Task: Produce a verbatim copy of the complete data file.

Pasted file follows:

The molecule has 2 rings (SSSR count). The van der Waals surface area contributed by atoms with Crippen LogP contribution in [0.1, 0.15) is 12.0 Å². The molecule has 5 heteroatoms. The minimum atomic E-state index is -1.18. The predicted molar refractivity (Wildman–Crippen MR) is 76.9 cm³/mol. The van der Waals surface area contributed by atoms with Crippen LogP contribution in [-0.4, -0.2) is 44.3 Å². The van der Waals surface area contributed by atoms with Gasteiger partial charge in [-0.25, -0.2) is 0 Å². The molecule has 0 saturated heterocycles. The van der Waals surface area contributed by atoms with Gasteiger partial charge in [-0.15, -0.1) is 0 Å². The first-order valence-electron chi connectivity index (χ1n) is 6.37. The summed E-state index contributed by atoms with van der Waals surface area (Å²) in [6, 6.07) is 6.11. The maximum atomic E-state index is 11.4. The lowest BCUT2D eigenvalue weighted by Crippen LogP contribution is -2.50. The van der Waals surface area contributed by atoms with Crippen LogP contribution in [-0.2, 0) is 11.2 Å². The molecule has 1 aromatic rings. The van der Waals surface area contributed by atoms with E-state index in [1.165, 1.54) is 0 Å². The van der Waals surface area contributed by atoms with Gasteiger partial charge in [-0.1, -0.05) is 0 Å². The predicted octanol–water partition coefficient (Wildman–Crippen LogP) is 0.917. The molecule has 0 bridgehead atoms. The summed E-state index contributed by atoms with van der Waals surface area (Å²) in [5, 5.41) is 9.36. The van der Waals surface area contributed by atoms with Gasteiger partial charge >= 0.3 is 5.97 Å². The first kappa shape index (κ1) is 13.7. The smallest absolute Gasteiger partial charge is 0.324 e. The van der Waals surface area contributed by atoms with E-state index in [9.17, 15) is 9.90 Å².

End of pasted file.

The molecule has 2 rings (SSSR count). The van der Waals surface area contributed by atoms with Crippen LogP contribution in [0.1, 0.15) is 12.0 Å². The molecule has 5 heteroatoms. The minimum atomic E-state index is -1.18. The predicted molar refractivity (Wildman–Crippen MR) is 76.9 cm³/mol. The van der Waals surface area contributed by atoms with Crippen LogP contribution in [-0.4, -0.2) is 44.3 Å². The van der Waals surface area contributed by atoms with Gasteiger partial charge in [-0.25, -0.2) is 0 Å². The molecule has 0 saturated heterocycles. The van der Waals surface area contributed by atoms with Gasteiger partial charge in [-0.15, -0.1) is 0 Å². The first-order valence-electron chi connectivity index (χ1n) is 6.37. The summed E-state index contributed by atoms with van der Waals surface area (Å²) in [6, 6.07) is 6.11. The maximum atomic E-state index is 11.4. The lowest BCUT2D eigenvalue weighted by Crippen LogP contribution is -2.50. The van der Waals surface area contributed by atoms with Crippen LogP contribution in [-0.2, 0) is 11.2 Å². The molecule has 1 aromatic rings. The van der Waals surface area contributed by atoms with E-state index in [1.165, 1.54) is 0 Å². The van der Waals surface area contributed by atoms with Gasteiger partial charge in [-0.1, -0.05) is 0 Å². The predicted octanol–water partition coefficient (Wildman–Crippen LogP) is 0.917. The molecule has 0 bridgehead atoms. The summed E-state index contributed by atoms with van der Waals surface area (Å²) in [5, 5.41) is 9.36. The van der Waals surface area contributed by atoms with Gasteiger partial charge >= 0.3 is 5.97 Å². The first kappa shape index (κ1) is 13.7. The smallest absolute Gasteiger partial charge is 0.324 e. The van der Waals surface area contributed by atoms with E-state index in [9.17, 15) is 9.90 Å².